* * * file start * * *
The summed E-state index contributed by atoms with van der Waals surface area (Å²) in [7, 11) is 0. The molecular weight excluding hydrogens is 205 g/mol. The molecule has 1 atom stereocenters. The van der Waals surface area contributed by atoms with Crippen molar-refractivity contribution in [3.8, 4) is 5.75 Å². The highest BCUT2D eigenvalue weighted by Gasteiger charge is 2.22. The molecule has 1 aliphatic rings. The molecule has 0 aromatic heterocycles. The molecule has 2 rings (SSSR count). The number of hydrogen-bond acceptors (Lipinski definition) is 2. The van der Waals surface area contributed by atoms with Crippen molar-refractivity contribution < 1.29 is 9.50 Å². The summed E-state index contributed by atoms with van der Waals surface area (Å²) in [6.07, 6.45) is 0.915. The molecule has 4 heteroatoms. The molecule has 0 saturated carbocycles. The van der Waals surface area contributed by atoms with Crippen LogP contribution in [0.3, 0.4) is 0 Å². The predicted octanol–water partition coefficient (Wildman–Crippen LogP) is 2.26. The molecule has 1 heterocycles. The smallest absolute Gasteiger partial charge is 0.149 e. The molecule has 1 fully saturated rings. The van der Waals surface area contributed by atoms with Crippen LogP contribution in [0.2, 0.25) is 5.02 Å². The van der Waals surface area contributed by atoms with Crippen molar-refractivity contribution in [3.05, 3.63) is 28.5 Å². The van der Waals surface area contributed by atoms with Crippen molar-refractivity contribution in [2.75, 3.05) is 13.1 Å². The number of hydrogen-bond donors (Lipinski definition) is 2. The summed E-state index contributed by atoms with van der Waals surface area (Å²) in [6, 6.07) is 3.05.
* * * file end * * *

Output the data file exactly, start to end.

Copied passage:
The summed E-state index contributed by atoms with van der Waals surface area (Å²) in [7, 11) is 0. The molecular weight excluding hydrogens is 205 g/mol. The molecule has 1 atom stereocenters. The van der Waals surface area contributed by atoms with Crippen molar-refractivity contribution in [3.8, 4) is 5.75 Å². The highest BCUT2D eigenvalue weighted by Gasteiger charge is 2.22. The molecule has 1 aliphatic rings. The molecule has 0 aromatic heterocycles. The molecule has 2 rings (SSSR count). The number of hydrogen-bond acceptors (Lipinski definition) is 2. The van der Waals surface area contributed by atoms with Crippen molar-refractivity contribution < 1.29 is 9.50 Å². The summed E-state index contributed by atoms with van der Waals surface area (Å²) in [6.07, 6.45) is 0.915. The molecule has 4 heteroatoms. The molecule has 0 saturated carbocycles. The van der Waals surface area contributed by atoms with Crippen LogP contribution in [0.3, 0.4) is 0 Å². The predicted octanol–water partition coefficient (Wildman–Crippen LogP) is 2.26. The molecule has 1 heterocycles. The smallest absolute Gasteiger partial charge is 0.149 e. The molecule has 1 fully saturated rings. The van der Waals surface area contributed by atoms with Crippen LogP contribution in [0.2, 0.25) is 5.02 Å². The van der Waals surface area contributed by atoms with Crippen molar-refractivity contribution in [3.05, 3.63) is 28.5 Å². The van der Waals surface area contributed by atoms with Crippen molar-refractivity contribution in [2.75, 3.05) is 13.1 Å². The number of hydrogen-bond donors (Lipinski definition) is 2. The summed E-state index contributed by atoms with van der Waals surface area (Å²) in [6, 6.07) is 3.05.